The statute at issue in Minneapolis Star not only singled out the press for special treatment, but also drew distinctions among members of the press, subjecting some to a tax while exempting others. The Court found both features objectionable. Concerning the second defect, we stated, "recognizing a power in the State not only to single out the press but also to tailor the tax so that it singles out a few members of the press presents such a potential for abuse that no interest suggested by Minnesota can justify the scheme." 460 U.S., at 592, 103 S.Ct., at 1375. The Court went on to hold that "[a] tax that singles out the press, or that targets individual publications within the press, places a heavy burden on the state to justify its action." Id., at 592-593, 103 S.Ct., at 1376.
The North Carolina statute appears to discriminate among members of the press, selecting newspapers using one mode of delivery for a complete exemption from the sales/use tax while requiring all others to pay a tax on either their retail sales or the purchases of personal property that go into their publications. Minneapolis Star indicates that the State bears a heavy burden in justifying such a distinction. The North Carolina Supreme Court, however, applied mere rational-basis scrutiny in upholding the statute. To me, even the suggestion that the statutory distinction is rational is debatable;* if, as Minneapolis Star suggests, the statute is subject to more stringent scrutiny, the question whether it can survive is far from insubstantial.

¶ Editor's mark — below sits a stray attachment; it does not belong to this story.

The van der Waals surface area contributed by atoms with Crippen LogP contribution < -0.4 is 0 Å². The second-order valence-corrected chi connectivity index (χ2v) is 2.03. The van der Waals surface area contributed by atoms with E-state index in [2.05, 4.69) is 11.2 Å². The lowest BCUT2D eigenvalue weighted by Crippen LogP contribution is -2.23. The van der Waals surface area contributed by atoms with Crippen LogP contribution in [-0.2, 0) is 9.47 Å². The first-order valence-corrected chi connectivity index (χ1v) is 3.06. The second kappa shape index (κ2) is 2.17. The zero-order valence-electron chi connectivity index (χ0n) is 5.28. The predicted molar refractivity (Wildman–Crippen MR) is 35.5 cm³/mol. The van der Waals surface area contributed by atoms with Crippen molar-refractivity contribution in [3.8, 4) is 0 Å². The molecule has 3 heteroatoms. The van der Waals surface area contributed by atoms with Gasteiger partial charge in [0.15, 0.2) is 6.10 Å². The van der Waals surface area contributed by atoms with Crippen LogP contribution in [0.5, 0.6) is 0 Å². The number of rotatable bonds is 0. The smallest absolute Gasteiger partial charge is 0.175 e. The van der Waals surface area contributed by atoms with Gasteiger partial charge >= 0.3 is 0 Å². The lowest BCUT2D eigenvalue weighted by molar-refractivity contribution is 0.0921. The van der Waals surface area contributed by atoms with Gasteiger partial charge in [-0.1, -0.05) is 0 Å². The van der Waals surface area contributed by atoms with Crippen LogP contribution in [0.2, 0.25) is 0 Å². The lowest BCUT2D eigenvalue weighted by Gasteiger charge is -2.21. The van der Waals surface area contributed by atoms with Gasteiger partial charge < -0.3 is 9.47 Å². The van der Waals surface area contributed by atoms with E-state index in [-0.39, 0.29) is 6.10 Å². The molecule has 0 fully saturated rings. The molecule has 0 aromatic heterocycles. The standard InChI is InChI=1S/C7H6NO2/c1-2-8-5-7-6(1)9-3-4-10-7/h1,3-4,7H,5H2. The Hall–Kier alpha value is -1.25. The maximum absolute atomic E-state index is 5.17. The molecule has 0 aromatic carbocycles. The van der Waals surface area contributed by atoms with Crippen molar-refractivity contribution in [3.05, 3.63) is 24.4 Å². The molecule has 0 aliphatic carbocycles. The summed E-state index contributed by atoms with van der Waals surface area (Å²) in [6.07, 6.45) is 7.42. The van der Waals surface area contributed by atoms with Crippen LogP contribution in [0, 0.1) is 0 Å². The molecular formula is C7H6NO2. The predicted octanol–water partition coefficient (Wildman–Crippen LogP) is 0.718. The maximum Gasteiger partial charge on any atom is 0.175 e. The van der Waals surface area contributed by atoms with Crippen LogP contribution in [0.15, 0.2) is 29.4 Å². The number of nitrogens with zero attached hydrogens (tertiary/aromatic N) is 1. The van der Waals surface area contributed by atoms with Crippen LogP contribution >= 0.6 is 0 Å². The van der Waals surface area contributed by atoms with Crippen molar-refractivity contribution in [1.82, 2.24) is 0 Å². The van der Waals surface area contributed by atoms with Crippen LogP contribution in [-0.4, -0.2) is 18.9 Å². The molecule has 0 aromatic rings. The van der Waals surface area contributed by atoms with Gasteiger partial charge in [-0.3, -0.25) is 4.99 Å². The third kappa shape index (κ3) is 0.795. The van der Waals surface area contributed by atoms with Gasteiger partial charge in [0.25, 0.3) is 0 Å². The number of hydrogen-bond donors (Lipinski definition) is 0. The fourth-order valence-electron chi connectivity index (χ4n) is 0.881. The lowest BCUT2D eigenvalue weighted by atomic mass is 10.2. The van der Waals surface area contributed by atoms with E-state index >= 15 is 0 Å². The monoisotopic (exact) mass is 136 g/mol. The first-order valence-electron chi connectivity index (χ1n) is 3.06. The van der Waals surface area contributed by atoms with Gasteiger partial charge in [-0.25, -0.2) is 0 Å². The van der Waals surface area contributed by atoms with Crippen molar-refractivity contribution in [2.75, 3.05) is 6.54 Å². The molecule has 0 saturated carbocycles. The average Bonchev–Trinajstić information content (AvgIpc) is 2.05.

The Court's dismissal may reflect discomfort with Minneapolis Star § broad holding that taxes drawing distinctions among members of the press are suspect even when they do not discriminate on the basis of content and are not apparently designed to suppress speech. If that is so, it seems to me that a more proper way of establishing the bounds of the principle asserted in Minneapolis Star is to give this case plenary consideration and openly decide the substantial questions it presents. I would note probable jurisdiction and set the case down for oral argument.
The difficulty in administering a sales tax that must be collected by children who serve as paperboys may well provide a rational basis for exempting the retail sales of newspapers sold through street vendors or newsboys from taxation. However, this rationale hardly seems to justify exempting such papers entirely from the sales/use tax scheme. Just as appellant and other free circulation newspapers are required to pay the sales or use tax on their purchases of personal property that form components of (or the entirety of) their final product, newspapers that are exempt from sales tax by virtue of their mode of distribution could easily be required to pay the use tax on their own purchases of the personal property that goes into their newspapers.